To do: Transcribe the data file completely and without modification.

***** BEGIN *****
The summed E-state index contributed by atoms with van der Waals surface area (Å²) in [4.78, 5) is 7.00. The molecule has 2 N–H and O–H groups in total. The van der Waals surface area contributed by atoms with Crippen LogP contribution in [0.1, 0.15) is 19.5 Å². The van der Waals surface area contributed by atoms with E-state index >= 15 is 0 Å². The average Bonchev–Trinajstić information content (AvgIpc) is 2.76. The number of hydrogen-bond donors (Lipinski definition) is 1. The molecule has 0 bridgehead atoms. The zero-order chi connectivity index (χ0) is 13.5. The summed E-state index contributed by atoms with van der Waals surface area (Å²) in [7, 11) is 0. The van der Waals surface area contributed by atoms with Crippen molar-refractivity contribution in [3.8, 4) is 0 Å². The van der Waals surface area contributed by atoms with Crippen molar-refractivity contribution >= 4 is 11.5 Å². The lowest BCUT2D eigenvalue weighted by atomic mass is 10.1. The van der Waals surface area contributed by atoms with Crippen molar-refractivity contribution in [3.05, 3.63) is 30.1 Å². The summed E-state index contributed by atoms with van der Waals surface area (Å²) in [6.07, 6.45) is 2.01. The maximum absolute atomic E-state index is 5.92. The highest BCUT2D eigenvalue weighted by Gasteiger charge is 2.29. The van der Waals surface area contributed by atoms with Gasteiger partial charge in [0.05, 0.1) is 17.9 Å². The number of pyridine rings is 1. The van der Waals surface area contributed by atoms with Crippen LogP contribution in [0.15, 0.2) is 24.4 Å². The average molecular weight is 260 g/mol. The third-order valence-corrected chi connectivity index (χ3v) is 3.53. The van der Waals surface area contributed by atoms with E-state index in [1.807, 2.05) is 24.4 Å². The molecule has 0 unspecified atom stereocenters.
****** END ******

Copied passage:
The summed E-state index contributed by atoms with van der Waals surface area (Å²) in [4.78, 5) is 7.00. The molecule has 2 N–H and O–H groups in total. The van der Waals surface area contributed by atoms with Crippen LogP contribution in [0.1, 0.15) is 19.5 Å². The van der Waals surface area contributed by atoms with E-state index >= 15 is 0 Å². The average Bonchev–Trinajstić information content (AvgIpc) is 2.76. The number of hydrogen-bond donors (Lipinski definition) is 1. The molecule has 0 bridgehead atoms. The zero-order chi connectivity index (χ0) is 13.5. The summed E-state index contributed by atoms with van der Waals surface area (Å²) in [7, 11) is 0. The van der Waals surface area contributed by atoms with Crippen molar-refractivity contribution in [3.8, 4) is 0 Å². The van der Waals surface area contributed by atoms with Crippen molar-refractivity contribution >= 4 is 11.5 Å². The lowest BCUT2D eigenvalue weighted by atomic mass is 10.1. The van der Waals surface area contributed by atoms with Crippen molar-refractivity contribution in [3.05, 3.63) is 30.1 Å². The summed E-state index contributed by atoms with van der Waals surface area (Å²) in [6.07, 6.45) is 2.01. The maximum absolute atomic E-state index is 5.92. The highest BCUT2D eigenvalue weighted by Gasteiger charge is 2.29. The van der Waals surface area contributed by atoms with Gasteiger partial charge in [0.05, 0.1) is 17.9 Å². The number of pyridine rings is 1. The van der Waals surface area contributed by atoms with Crippen LogP contribution in [0.15, 0.2) is 24.4 Å². The average molecular weight is 260 g/mol. The third-order valence-corrected chi connectivity index (χ3v) is 3.53. The van der Waals surface area contributed by atoms with E-state index in [1.807, 2.05) is 24.4 Å². The molecule has 0 unspecified atom stereocenters.